Money supply growth slows anew
Preliminary data from the central bank showed that domestic liquidity, as measured by M3, grew by 10.5 percent to P13.68 trillion in November last year from P 12.38 trillion in the same month in 2019.

Money supply growth slows anew

Mary Grace Padin (The Philippine Star) - January 15, 2021 - 12:00am

MANILA, Philippines — The growth in the country’s money supply continued to ease for the sixth consecutive month in November 2020 as credit demand remained weak amid a pandemic-induced slowdown in business activities and consumer spending, the Bangko Sentral ng Pilipinas (BSP) said yesterday.

Preliminary data from the central bank showed that domestic liquidity, as measured by M3, grew by 10.5 percent to P13.68 trillion in November last year from P 12.38 trillion in the same month in 2019.

This was, however, slower than the 11.6 percent expansion recorded in October 2020.

“Domestic claims grew by 6.7 percent year-on-year in November from eight percent (revised) in the previous month as bank lending remained weak,” the BSP said.

The growth in loans for production activities, as well as consumer lending both declined during the period under review.

Net borrowings by the central government expanded by 40.7 percent, albeit at a slower pace than the 46.6 percent recorded in October last year due in part to the sustained borrowings of the national government.

Meanwhile, the growth in net foreign assets (NFA) slowed down to 22.9 percent from 23.3 percent.

“The slower M3 growth in recent months may have partly reflected some of the recent slowdown in loan demand amid slower economic or demand conditions after the COVID-19 pandemic and could be slowed down further by the new coronavirus strain,” Michael Ricafort, chief economist at Rizal Commercial Banking Corp. (RCBC), said.

Still, Ricafort noted that M3 growth still sustained its double-digit level, signaling lingering excess peso liquidity in the financial system, brought about by the measures implemented by the BSP.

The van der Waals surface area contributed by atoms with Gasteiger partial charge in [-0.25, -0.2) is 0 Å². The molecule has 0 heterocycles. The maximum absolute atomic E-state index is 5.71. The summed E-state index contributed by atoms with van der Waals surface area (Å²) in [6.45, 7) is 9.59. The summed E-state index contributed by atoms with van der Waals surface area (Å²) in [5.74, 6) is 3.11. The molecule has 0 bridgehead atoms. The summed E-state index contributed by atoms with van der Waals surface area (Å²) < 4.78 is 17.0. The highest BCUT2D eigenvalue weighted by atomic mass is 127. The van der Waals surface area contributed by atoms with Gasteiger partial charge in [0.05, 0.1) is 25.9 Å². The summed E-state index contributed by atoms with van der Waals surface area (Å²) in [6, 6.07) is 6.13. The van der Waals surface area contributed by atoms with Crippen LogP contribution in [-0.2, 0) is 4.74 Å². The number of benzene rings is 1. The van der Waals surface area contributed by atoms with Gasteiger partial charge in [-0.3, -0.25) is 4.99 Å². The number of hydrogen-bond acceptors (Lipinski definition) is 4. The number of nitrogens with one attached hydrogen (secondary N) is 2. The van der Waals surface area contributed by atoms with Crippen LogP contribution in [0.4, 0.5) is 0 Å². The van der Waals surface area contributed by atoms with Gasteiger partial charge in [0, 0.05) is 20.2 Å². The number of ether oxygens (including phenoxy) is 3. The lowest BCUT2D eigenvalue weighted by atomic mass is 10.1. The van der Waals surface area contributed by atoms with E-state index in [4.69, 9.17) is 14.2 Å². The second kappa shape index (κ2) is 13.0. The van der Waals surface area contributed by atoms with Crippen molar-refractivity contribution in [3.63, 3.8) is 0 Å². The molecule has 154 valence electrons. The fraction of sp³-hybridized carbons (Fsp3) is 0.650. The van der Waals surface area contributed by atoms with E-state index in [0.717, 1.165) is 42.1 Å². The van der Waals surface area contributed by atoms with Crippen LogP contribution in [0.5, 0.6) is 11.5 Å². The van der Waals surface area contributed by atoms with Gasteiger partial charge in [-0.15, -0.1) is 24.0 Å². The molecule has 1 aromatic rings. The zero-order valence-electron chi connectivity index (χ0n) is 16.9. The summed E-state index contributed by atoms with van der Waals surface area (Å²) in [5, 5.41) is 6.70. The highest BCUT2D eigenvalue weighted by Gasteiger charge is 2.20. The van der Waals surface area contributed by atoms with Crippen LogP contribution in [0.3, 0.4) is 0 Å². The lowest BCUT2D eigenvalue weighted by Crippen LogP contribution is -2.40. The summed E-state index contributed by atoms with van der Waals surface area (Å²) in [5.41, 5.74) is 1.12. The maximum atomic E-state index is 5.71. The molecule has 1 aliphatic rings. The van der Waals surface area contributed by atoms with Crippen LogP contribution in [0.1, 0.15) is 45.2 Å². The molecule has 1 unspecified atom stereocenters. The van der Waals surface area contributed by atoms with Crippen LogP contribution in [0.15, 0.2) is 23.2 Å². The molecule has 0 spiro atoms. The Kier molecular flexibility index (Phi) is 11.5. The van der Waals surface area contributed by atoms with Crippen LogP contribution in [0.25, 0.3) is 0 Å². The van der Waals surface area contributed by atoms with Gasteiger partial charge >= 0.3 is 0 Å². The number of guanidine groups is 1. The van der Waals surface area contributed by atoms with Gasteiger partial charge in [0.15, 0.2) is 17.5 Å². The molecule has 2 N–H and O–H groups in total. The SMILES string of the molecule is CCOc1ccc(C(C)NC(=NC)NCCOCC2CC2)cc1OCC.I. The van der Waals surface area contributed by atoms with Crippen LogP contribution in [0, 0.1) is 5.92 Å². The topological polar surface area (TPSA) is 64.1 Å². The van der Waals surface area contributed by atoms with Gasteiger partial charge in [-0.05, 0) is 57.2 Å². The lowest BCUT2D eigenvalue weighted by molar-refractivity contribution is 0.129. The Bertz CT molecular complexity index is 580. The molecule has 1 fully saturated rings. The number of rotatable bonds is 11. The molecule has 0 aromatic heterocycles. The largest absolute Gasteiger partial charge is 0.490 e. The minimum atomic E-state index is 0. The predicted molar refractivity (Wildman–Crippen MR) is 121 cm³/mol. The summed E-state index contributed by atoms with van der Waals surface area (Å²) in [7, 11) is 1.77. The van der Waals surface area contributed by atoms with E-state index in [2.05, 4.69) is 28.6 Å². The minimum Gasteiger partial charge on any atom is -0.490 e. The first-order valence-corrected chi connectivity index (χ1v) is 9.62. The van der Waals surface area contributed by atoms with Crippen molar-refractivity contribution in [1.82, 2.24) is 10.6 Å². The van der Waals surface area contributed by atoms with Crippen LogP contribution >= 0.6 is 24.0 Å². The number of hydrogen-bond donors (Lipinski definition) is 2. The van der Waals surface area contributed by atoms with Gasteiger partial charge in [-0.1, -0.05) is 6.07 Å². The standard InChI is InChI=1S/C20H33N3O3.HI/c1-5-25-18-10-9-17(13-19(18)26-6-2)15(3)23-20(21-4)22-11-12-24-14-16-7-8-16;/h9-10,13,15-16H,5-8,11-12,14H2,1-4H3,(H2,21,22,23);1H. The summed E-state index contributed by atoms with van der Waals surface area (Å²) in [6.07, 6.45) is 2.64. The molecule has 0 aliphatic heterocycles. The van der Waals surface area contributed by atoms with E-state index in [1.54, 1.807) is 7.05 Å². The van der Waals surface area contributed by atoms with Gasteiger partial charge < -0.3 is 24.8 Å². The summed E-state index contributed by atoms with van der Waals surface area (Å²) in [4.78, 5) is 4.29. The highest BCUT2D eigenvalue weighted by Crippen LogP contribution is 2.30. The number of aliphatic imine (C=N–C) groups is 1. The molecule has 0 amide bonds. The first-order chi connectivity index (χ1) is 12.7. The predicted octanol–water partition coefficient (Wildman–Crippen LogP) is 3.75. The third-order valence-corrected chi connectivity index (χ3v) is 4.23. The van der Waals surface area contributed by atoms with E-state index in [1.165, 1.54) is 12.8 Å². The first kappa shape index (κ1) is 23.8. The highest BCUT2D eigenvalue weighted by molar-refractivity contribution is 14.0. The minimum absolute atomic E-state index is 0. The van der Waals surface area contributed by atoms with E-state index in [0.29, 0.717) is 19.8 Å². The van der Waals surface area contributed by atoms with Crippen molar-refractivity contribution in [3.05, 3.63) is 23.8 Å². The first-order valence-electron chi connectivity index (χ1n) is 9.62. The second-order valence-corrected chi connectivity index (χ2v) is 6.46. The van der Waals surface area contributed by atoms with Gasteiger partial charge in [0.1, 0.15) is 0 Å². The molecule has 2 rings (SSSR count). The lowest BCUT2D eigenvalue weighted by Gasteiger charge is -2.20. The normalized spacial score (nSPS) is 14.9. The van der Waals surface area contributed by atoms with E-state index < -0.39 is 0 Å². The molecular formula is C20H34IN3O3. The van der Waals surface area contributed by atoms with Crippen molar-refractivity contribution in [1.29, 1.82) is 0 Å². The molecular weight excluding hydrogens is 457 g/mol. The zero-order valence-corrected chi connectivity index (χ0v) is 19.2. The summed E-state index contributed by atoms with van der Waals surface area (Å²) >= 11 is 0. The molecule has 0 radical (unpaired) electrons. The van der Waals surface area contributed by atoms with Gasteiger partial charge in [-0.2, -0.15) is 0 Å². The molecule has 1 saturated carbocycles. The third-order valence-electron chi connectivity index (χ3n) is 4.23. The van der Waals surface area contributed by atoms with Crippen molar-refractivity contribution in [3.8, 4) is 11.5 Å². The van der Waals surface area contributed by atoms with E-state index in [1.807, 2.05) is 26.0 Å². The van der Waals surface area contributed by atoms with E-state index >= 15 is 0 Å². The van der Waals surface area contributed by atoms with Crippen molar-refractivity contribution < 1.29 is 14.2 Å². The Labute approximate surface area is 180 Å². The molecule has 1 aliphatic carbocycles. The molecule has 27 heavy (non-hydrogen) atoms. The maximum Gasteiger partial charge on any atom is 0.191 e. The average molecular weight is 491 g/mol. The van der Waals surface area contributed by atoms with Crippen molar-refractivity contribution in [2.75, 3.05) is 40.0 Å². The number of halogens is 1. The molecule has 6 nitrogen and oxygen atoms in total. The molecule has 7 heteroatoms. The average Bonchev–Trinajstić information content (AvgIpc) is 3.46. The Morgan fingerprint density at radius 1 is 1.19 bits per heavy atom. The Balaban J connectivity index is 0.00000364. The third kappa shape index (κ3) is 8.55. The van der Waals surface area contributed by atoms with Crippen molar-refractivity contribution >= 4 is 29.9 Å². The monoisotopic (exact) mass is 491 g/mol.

He said further monetary easing measures were still possible, particularly through a cut in the banks’ reserve requirement ratio from the current 12 percent to sustain the economy’s recovery amid the threat of a new coronavirus strain.

Meanwhile, the BSP said loans extended by universal and commercial banks, net of reverse repurchase (RRP) placements, grew by 0.3 percent to P8.98 trillion in November 2020 from P8.95 trillion in the same period in 2019.

This was slower than the 1.8 revised growth figure in October last year, and marked the slowest pace of growth since bank lending declined by 1.9 percent in September 2006.

“Bank lending growth waned during the month as the COVID-19 crisis continued to dampen consumer spending and business activity,” the BSP said.

BSP data showed that loan growth for production activities inched up by 0.5 percent in November last year to P7.84 trillion from P7.8 trillion in the same month of the previous year. This was slower than the two percent growth posted in October 2020.

Loans to key industries further declined, including wholesale and retail trade, and repair of motor vehicles sector, whose loan availment dropped by six percent year-on-year. Loans to the manufacturing sector contracted by 4.2 percent.

On the other hand, disbursements to other industries improved, including the real estate sector (5.2 percent); electricity, gas, steam, and air conditioning supply (2.7 percent); human health and social work activities (45.3 percent); transportation and storage (8.1 percent); and information and communication (6.5 percent).

BSP data also showed that consumer loans expanded by 7.1 percent to P876.21 billion in November last year from P818.41 billion in the same month in 2019. This was, however, P7.9 percent slower than the 7.9 percent growth reported in October 2020.

The central bank attributed this to the slowdown in credit card loans and the continued contraction in motor vehicle loans

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